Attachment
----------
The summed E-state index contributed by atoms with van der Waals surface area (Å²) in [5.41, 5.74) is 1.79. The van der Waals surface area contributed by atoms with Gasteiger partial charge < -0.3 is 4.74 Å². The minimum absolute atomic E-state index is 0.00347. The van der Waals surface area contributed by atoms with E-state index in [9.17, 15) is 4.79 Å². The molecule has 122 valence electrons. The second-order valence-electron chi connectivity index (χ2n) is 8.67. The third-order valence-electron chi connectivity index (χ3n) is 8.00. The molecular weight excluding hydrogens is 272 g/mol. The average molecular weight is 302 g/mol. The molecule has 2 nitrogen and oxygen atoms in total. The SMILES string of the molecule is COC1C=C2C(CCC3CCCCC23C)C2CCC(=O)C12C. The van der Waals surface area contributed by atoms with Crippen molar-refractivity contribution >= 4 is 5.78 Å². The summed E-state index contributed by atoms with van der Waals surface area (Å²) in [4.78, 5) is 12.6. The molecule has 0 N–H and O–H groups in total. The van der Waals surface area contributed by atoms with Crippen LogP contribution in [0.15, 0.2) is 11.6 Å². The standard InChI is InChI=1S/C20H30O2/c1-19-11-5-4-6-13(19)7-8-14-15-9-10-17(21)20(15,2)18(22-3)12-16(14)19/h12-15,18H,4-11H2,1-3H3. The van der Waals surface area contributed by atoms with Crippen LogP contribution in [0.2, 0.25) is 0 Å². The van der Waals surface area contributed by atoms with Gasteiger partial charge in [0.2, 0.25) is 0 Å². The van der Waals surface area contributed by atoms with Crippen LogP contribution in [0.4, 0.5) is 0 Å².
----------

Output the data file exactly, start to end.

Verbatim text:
The summed E-state index contributed by atoms with van der Waals surface area (Å²) in [5.41, 5.74) is 1.79. The van der Waals surface area contributed by atoms with Gasteiger partial charge < -0.3 is 4.74 Å². The minimum absolute atomic E-state index is 0.00347. The van der Waals surface area contributed by atoms with E-state index in [9.17, 15) is 4.79 Å². The molecule has 122 valence electrons. The second-order valence-electron chi connectivity index (χ2n) is 8.67. The third-order valence-electron chi connectivity index (χ3n) is 8.00. The molecular weight excluding hydrogens is 272 g/mol. The average molecular weight is 302 g/mol. The molecule has 2 nitrogen and oxygen atoms in total. The SMILES string of the molecule is COC1C=C2C(CCC3CCCCC23C)C2CCC(=O)C12C. The van der Waals surface area contributed by atoms with Crippen molar-refractivity contribution >= 4 is 5.78 Å². The summed E-state index contributed by atoms with van der Waals surface area (Å²) in [4.78, 5) is 12.6. The molecule has 0 N–H and O–H groups in total. The van der Waals surface area contributed by atoms with Crippen LogP contribution in [0.15, 0.2) is 11.6 Å². The standard InChI is InChI=1S/C20H30O2/c1-19-11-5-4-6-13(19)7-8-14-15-9-10-17(21)20(15,2)18(22-3)12-16(14)19/h12-15,18H,4-11H2,1-3H3. The van der Waals surface area contributed by atoms with Crippen LogP contribution in [0.2, 0.25) is 0 Å². The van der Waals surface area contributed by atoms with Gasteiger partial charge in [0.2, 0.25) is 0 Å². The van der Waals surface area contributed by atoms with Crippen LogP contribution in [0.4, 0.5) is 0 Å².